Voices on the Wind Open Theme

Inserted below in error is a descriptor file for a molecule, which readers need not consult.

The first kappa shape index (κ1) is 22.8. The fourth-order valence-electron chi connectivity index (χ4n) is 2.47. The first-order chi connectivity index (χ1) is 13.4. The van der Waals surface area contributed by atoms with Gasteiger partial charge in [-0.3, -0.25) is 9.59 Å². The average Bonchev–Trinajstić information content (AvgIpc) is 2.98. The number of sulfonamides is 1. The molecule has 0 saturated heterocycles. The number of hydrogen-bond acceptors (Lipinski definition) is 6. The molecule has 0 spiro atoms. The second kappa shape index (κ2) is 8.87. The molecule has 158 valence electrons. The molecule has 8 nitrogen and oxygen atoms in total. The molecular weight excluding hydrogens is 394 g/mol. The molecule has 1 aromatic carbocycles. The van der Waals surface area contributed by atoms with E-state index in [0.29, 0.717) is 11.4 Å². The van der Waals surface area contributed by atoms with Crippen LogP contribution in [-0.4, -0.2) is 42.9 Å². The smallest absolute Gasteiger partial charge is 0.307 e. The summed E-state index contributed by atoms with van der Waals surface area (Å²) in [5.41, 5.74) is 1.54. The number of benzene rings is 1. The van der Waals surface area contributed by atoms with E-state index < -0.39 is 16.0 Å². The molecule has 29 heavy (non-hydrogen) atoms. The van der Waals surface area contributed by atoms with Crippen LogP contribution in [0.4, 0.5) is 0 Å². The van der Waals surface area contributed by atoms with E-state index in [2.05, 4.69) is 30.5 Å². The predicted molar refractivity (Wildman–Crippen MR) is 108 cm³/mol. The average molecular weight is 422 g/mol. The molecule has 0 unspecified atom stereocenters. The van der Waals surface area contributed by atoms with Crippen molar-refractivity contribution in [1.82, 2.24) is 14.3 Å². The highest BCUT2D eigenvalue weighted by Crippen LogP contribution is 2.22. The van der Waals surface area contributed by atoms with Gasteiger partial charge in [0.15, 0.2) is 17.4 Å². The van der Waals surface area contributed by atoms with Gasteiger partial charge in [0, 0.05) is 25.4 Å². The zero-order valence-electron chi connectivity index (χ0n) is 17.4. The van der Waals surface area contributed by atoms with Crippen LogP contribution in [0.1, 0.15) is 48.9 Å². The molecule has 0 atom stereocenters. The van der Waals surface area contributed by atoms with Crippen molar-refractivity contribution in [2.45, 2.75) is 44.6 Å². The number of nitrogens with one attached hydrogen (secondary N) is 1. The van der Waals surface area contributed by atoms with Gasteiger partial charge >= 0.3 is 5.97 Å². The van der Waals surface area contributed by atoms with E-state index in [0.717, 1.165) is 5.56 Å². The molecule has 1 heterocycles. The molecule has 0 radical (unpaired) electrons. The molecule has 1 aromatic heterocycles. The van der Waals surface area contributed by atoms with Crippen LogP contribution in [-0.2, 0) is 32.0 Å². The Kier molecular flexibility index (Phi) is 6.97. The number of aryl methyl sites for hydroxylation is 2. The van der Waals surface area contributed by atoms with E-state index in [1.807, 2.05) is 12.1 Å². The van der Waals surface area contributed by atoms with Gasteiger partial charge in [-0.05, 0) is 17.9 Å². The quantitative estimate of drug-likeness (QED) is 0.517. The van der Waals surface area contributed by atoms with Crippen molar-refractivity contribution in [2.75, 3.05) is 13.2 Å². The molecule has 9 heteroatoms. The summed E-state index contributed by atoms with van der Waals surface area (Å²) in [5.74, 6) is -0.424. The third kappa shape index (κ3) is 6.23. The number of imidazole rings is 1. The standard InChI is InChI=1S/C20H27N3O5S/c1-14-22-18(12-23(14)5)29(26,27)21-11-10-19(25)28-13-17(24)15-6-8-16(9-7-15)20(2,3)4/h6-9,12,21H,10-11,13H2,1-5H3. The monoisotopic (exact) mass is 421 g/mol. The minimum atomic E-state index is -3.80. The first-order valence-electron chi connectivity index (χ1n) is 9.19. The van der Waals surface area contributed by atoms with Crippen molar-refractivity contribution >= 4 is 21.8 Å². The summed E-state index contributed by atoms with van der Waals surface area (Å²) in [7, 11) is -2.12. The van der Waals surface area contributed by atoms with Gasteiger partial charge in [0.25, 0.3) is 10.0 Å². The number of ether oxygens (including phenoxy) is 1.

CHRISTMAS EVE 1969 by Dick Bakken Warm, airy night. Laughter bursts those twinkling houses. So hushed here but Jeana pops by with soup, scrambled meat pie, and an explosive hand-splashed card. Surprisingly Primus St. John to shriek laughter with us, sucking in those happy gasps, then down silent musing, before off sweeping one palm, the other hugging a dozen borrowed books by poets we all ached to be. Soon Jeana’s wet smooch to tingle my damn breathing on and on into Christmas, yes, and New Year’s. I kicked down rest of a crumbling rear picket fence then limped nearly three blocks to my Seven-Eleven for the pound of butter, planning a roast of some backyard chestnuts. But now I’m dead in bed straining to shut the light after reading Ezra’s lunatic Mussolini cantos. All evening in struggle typewriting to General Hershey to whom I’d returned my draft card though a year beyond soldier age, in support of those18-year-olds from Reed’s dozen who dropped theirs into an envelope streaked crisscross with blood “I won’t fight poet Ho Chi’s little warriors in black-pajamas!” Would rather have strolled this balmy air, cracked chestnuts, scribbled a poem, maybe beginning, “It’s against my religion to dance out of costume.” I’ll leave porch light on, door open—hopefully an angel will visit, or three wise-ass winos. Well, now midnight, another Christmas. Tomorrow my drive home to Spokane, see what’s up, visit with pal Jim Allen out to Wildman Willie’s long abandoned campsite, kiss my pregnant little sis Sally. I no longer have radio, TV, newspapers, no longer hear the invisible Vietnamese but know they are still dying by our fiery bulbs run up over the houses and those silly little Santas whistling out into the night. Each one drops a turkey to our slicked pull-out dining tables.